The Court echoed many arguments in AARP’s friend-of-the-court brief in demanding more clarity in patents which will ultimately increase competition and benefit consumers.
Nautilus v. Biosig concerned a dispute regarding the validity of a heart rate monitor patent on exercise machines and the “insolubly ambiguous” test created by the federal appeals court charged with hearing all patent appeals. The test allowed inventors with vague patents to exclude competitors in a variety of fields including healthcare.
In this case, Biosig was the owner of a patent which purported to improve upon a prior heart rate monitor patent. Biosig’s patent was based on small differences in the spacing between electrodes but did not define the difference in spacing. Biosig’s patent also purported to eliminate noise signals during the process of detecting a user’s heart rate. After Nautilus developed a new heart monitor, Biosig sued Nautilus alleging that Nautilus infringed its patent. Nautilus filed a summary judgment seeking to have the patent held invalid because it was vague and legally “indefinite.” The district court granted Biosig’s motion but the Federal Circuit reversed.
Under the “insolubly ambiguous” test, patents were upheld even when an individual patent was capable of more than one interpretation. The insolubly ambiguous test impacted a variety of healthcare devices and prescription drugs resulting in higher costs to consumers. The Supreme Court held that the Federal Circuit’s “insolubly ambiguous” test was wrong, in that it would create “powerful incentives to inject ambiguity” into patent claims. In place of the ‘insolubly ambiguous’ standard, the Court held that “a patent is invalid for indefiniteness if its claims, read in light of the specification delineating the patent, and the prosecu¬tion history, fail to inform, with reasonable certainty, those skilled in the art about the scope of the invention.”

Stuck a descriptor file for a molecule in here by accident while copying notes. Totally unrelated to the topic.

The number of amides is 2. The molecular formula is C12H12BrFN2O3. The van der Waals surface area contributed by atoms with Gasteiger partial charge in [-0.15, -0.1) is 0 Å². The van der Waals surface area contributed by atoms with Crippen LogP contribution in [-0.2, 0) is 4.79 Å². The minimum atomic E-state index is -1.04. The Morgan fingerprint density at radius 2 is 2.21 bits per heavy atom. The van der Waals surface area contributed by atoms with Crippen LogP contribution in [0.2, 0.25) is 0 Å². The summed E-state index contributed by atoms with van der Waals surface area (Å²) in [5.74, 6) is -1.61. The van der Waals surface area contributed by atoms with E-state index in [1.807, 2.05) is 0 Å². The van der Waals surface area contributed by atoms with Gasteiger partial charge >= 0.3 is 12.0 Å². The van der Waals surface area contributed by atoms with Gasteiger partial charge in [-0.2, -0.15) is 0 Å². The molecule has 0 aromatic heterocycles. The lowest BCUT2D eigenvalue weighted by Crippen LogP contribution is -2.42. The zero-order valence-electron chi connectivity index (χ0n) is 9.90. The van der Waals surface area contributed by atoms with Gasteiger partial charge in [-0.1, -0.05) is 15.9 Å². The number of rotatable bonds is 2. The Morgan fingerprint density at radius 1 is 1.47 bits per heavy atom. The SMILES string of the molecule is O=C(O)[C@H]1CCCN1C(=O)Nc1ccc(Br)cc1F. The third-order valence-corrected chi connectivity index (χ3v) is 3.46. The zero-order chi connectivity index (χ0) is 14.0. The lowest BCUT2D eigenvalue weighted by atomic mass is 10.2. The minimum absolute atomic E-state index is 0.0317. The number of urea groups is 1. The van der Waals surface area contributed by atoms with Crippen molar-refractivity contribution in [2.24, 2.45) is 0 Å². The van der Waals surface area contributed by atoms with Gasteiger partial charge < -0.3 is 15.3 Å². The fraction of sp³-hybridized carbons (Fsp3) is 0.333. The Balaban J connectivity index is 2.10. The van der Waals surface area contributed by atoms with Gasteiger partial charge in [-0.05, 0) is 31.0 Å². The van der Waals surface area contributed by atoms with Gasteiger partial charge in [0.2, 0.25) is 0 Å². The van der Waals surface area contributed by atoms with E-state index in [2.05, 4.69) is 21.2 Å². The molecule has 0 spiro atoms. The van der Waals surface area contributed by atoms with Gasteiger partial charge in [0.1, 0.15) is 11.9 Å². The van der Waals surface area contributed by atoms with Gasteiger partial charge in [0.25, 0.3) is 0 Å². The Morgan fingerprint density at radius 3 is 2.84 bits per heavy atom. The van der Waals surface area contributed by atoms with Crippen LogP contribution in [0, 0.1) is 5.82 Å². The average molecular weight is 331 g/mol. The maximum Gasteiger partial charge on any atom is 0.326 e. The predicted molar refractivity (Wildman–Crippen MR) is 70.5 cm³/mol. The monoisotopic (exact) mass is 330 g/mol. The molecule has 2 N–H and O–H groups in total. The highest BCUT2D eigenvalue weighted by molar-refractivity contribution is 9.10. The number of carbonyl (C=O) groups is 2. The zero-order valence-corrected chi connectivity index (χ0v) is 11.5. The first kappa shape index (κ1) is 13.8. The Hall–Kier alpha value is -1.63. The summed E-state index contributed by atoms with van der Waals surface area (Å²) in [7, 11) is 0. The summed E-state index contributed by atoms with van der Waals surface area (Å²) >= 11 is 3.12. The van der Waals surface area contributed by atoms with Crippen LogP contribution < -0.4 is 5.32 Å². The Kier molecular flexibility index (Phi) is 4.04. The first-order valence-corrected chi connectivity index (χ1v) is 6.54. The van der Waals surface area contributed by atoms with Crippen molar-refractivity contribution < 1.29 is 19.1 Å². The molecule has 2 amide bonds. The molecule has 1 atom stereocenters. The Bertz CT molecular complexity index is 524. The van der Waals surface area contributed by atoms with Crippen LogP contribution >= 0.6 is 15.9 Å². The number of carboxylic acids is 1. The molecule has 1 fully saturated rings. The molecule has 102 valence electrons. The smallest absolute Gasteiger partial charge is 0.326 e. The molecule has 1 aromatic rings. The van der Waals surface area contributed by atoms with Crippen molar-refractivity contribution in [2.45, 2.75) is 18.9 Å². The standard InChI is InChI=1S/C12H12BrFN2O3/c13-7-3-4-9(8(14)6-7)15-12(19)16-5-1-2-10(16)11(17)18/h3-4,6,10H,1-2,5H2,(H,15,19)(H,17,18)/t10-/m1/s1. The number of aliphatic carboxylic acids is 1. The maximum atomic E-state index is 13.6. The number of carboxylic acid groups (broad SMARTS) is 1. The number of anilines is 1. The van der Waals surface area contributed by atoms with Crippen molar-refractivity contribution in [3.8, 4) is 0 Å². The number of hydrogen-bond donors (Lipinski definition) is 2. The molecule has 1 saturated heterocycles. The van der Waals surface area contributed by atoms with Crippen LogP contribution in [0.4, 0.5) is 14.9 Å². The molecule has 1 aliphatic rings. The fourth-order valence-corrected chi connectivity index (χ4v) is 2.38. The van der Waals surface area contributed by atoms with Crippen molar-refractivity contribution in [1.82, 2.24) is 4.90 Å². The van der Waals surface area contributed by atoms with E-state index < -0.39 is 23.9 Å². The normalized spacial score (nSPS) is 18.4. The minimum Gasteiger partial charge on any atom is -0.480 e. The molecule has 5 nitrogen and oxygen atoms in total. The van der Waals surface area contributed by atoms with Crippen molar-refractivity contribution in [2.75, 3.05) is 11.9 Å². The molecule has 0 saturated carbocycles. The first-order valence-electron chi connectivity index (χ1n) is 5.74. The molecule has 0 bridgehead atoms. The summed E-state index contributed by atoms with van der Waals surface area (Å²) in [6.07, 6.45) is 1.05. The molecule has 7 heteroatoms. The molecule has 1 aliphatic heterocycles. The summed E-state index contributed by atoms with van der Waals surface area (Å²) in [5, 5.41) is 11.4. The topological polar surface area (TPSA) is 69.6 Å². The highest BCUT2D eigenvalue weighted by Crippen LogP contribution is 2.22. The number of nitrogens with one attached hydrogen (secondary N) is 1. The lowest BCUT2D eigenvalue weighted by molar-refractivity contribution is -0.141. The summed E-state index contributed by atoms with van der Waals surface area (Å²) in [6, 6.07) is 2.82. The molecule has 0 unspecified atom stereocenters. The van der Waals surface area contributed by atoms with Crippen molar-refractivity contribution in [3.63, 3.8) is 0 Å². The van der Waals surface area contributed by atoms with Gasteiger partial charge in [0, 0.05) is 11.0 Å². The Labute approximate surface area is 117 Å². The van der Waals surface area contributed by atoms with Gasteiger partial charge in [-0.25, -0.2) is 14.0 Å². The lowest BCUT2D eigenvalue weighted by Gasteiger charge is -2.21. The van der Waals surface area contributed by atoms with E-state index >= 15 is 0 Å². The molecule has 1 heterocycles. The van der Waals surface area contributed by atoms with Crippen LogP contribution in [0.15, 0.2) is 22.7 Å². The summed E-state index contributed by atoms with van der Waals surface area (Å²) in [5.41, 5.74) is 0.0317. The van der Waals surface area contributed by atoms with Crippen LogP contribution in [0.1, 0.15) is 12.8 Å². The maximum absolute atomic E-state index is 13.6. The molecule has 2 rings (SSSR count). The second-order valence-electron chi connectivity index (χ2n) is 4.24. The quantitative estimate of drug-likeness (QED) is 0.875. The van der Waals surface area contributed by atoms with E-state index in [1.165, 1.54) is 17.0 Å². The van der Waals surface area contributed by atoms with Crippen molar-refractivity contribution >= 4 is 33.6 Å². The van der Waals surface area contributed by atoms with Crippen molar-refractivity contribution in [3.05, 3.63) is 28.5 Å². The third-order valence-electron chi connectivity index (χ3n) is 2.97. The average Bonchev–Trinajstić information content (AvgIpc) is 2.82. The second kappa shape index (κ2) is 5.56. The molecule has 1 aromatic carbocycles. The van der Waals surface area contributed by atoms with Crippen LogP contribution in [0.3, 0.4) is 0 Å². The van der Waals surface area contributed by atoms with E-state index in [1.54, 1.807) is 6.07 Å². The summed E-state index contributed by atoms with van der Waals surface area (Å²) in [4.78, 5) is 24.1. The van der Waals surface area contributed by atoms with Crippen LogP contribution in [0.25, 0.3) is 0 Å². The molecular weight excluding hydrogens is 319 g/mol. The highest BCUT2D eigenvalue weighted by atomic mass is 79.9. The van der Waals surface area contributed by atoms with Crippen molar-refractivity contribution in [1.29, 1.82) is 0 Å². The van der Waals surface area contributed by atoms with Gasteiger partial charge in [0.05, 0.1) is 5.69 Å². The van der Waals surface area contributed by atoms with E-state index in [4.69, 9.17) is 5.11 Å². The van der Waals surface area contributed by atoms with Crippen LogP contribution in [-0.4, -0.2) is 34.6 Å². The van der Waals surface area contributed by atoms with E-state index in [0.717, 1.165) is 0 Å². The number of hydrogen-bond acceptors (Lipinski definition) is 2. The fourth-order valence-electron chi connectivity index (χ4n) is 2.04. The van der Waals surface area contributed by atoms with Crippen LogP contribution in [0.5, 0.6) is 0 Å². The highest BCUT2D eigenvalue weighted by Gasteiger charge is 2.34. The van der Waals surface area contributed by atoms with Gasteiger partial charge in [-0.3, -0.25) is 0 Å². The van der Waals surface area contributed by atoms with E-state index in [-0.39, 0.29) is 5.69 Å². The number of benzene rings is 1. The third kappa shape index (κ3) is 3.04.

AARP Foundation Litigation attorneys filed AARP’s friend-of-the-court brief. Citing Supreme Court precedent, the brief pointed out that the public has a paramount interest in seeing that patent monopolies are kept within their legitimate scope; that the “insolubly ambiguous” test has been used to exclude competing hearing aid products to the detriment of consumers; and that allowing vague or ambiguous patents has limited competition in healthcare beyond hearing aids. The “insolubly ambiguous” test has increased patent litigation the cost of which is ultimately paid by consumers.
The U.S. Supreme Court agreed, throwing out the “insolubly ambiguous” test and demanding more clarity for patents.
What’s at Stake
When patents are improperly granted the cost of medical devices such as hearing aids and prescription drugs are elevated to the detriment of individuals and the general public. Ambiguous patents can be harmful by giving the patentee an unreasonably large monopoly to the detriment of the public. Ambiguous patents also impede innovation and encourage costly litigation when the scope of a particular patent is not clear.
Nautilus, Inc. v. Biosig Instruments was decided by the U.S. Supreme Court.